Dire cli­mate re­port to add pres­sure on oil in­dus­try

Tight stan­dards, push to nat­u­ral gas pre­dicted

San Antonio Express-News (Sunday) - - Business - By Marissa Luck STAFF WRITER

A dire gov­ern­ment re­port on the far-reach­ing im­pact of cli­mate change could in­crease pres­sure on the en­ergy in­dus­try to curb green­house gas emis­sions and po­lit­i­cal lead­ers to act more de­ci­sively to re­duce the use of fos­sil fu­els, an­a­lysts said.

No one ex­pects such ac­tions while Repub­li­cans con­trol the White House and the Se­nate. Pres­i­dent Don­ald Trump quickly dis­missed the re­port — pro­duced by his own ad­min­is­tra­tion — telling re­porters, “I don’t be­lieve it.”

But, an­a­lysts said, the re­port’s un­com­pro­mis­ing find­ings that the pace of global warm­ing is ac­cel­er­at­ing and hu­man ac­tiv­ity — the burn­ing of fos­sil fu­els such as oil, coal and nat­u­ral gas — is most re- spon­si­ble will make it harder for the Trump ad­min­is­tra­tion to roll back Obama-era re­stric­tions aimed at cut­ting green­house gas emis­sion from power plants and oil and gas drilling.

The 1,656-page re­port, re­quired by Congress, of­fers the most com­pre­hen­sive sci­en­tific study yet of cli­mate change’s im­pact on the U.S. econ­omy, pub­lic health, coast­lines and nat­u­ral re­sources. Its mes­sage is clear: Cli­mate change, in the form of in­creas­ingly dev­as­tat­ing hur­ri­canes in the South­east, deadly wild­fires in Cali- for­nia, and more in­tense heat waves, al­ready have pum­meled the coun­try. And more cli­mate change catas­tro­phes are com­ing.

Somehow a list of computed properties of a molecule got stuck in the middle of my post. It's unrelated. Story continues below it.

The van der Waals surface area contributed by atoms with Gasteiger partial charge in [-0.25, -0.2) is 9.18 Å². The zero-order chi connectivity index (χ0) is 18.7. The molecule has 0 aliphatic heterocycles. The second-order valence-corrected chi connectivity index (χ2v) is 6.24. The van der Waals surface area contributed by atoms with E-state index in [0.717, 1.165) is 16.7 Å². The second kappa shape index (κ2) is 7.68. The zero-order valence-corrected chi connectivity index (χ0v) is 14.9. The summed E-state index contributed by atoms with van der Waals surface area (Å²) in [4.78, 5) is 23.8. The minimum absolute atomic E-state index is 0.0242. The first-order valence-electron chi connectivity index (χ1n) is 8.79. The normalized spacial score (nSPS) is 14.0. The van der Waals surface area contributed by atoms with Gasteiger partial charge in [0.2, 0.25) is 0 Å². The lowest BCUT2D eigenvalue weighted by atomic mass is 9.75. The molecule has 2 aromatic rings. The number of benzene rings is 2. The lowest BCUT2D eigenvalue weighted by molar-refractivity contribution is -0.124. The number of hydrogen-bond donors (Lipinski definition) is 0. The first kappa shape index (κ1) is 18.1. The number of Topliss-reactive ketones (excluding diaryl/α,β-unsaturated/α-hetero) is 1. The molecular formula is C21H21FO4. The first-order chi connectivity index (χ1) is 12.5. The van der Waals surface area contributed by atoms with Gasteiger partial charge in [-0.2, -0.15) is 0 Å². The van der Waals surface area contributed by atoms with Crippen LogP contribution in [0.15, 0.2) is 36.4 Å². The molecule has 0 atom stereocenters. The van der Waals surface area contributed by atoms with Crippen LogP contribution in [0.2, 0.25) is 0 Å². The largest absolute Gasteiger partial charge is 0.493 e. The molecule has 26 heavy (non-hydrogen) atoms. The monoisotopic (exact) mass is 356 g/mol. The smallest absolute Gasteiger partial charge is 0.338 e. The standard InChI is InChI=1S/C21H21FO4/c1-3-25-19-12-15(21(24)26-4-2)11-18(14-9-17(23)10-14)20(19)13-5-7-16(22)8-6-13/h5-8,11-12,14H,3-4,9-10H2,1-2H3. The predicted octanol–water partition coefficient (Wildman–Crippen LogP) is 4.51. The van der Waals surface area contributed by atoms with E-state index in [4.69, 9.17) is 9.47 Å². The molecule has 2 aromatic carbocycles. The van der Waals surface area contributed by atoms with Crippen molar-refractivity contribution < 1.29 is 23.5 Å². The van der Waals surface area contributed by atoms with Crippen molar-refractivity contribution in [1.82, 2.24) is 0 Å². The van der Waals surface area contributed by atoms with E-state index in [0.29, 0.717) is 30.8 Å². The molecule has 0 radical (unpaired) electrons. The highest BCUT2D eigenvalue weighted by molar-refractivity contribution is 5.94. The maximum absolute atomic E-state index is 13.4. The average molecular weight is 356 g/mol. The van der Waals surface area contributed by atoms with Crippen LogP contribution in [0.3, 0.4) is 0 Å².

Bil­lions of dol­lars of dam­age in Texas

The di­rec­tion of cli­mate change po­lices, of course, have large im­pli­ca­tions for Texas, with the oil and gas in­dus­try a ma­jor player in its econ­omy.

Ris­ing sea lev­els and hur­ri­canes on the Texas Gulf Coast could threaten much of the na­tion’s en­ergy re­fin­ing ca­pac­ity and in­flict as much as $20.9 bil­lion in coastal prop­erty dam­age from flood­ing by 2030, the re­port said. By 2050, about $30 bil­lion of prop­erty along the Gulf Coast will be un­der the high-wa­ter mark.

The re­port un­der­scores the unique po­si­tion of Texas. It pro­duces more car­bon emis­sions than any other state, but also ranks among the most vul­ner­a­ble to ex­treme weather events, such as Hur­ri­cane Har-

Bran­don Thi­bodeaux / New York Times

The di­rec­tion of cli­mate change pol­icy has im­pli­ca­tions for Hous­ton, whose econ­omy is driven by the oil and gas in­dus­try.

Kin Man Hui / File photo

Cat­tle roam next to a pond at dusk as a flare burns off ex­cess gas at a nearby oil well site out­side Karnes City.

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